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    Once an account has been found, questions like, who opened it? When? What is the balance? These would be normal questions, even if the representative balked at giving any information other than confirming the existence of an account. I would then thank the rep and thank up. I then call the actual branch of the institution where the account was opened. I claim to be at another branch across town with the customer present. I tell the rep that the customer is at my branch and can't remember their account number, and that I can't look it up, as our computers are down. I ask if they would please pull the signature card from me. Once you have an employee on the line, there is nothing I can't ask.

    Most gags are just as simple as I have described, but can in fact be as complex as requiring several telephone calls, using the names of employees as well as exploiting the hierarchy or the target institution. Although the examples I have provided seem simplistic, almost all gags for financial information are variations on the above themes.

    The use of gags can be summed up in four steps: Identify the piece of information you are after; identify who or what institution is the custodian of the information sought; based on real world situations or actual operational procedures of the target institution, figure out under what circumstances and to whom the desired information would be released; be that person under those circumstances.

    Mr. Chairman, I have read the proposed legislation and believe that, although it represents a step in the right direction in regards to protecting financial privacy of individuals adding language that places minimal requirements on the financial institutions themselves to implement safeguards will greatly enhance the effectiveness of this legislation, as it is currently written, this will be no more effective at deterring the activities of the information broker industry than are the existing statutes that could be used to prosecute these types of activities.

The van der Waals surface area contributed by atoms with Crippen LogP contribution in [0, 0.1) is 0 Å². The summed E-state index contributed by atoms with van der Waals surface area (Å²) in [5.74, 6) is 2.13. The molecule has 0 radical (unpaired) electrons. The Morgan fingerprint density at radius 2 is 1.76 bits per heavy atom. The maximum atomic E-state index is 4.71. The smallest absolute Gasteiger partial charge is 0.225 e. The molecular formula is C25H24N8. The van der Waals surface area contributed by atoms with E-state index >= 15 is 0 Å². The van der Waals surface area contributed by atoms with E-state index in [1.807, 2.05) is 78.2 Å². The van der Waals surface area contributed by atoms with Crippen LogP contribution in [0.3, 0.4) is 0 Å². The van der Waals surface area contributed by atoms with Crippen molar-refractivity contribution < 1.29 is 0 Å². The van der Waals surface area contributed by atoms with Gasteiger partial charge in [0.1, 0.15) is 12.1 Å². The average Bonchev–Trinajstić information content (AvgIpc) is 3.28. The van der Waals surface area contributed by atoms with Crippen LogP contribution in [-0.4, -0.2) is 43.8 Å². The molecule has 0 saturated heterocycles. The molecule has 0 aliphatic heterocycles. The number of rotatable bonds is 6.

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    Without the addition of requirements being placed on the institutions themselves, it is my belief and experience that the information broker industry will react in a predictable manner. A small percentage will quit providing those services which they interpret as violations of the legislation, and the remainder will simply raise their prices to reflect the increased risk.

    Basic requirements placed on the custodians of the financial information would multiply the effectiveness of this legislation tenfold. Realizing that the Banking Committee may object to any requirement along these lines, no matter how minimal, arguing that it places a burden with additional costs on their operations, I can assure the banking industry that the same technology and procedures implemented to prevent the dissemination of privileged financial information would also be extremely effective at combating fraud.

    More specifically, identity theft crimes. The perpetrators of identity theft crimes use very similar techniques to gather information. I firmly believe and could demonstrate that by implementing some safeguards not only would be the banking community realize a cost-benefit by defeating some types of fraud, they would be taking a huge step in stopping the flow of confidential customer information. This would be more valuable than any amount of legislation directed toward the information broker industry.

    As long as someone is willing to pay for the information there will always be someone willing to obtain it.

    Thank you, Mr. Chairman.
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    Chairman LEACH. Thank you, Mr. Schweitzer.

    Mr. Douglas.


    Mr. DOUGLAS. Thank you, Mr. Chairman. My name is Robert Douglas and my firm is Douglas Investigations. First, on behalf of my associates, I would like to extend our sympathies and condolences to the family, friends, and coworkers of the brave officers who are lying in honor just a few hundred yards from here.

    Mr. Chairman, my firm provides private investigative services to the Washington, DC., legal community. It is my experience with the information broker industry that brings me before you today. Before I address the substance of my testimony, I would like to state that I appreciate the opportunity to appear before you and to give my perspective on what I believe to be one of the most significant problems facing our Nation today. I want to personally thank you for your willingness and desire to address this serious issue and the time that you have invested on this problem.

    I am aware from both the legislation that you have introduced and your public comments that you are committed to maintaining the privacy of financial information in the United States. I particularly want to thank your committee staff and, specifically, David Cohen for the time that they have invested with me discussing this problem.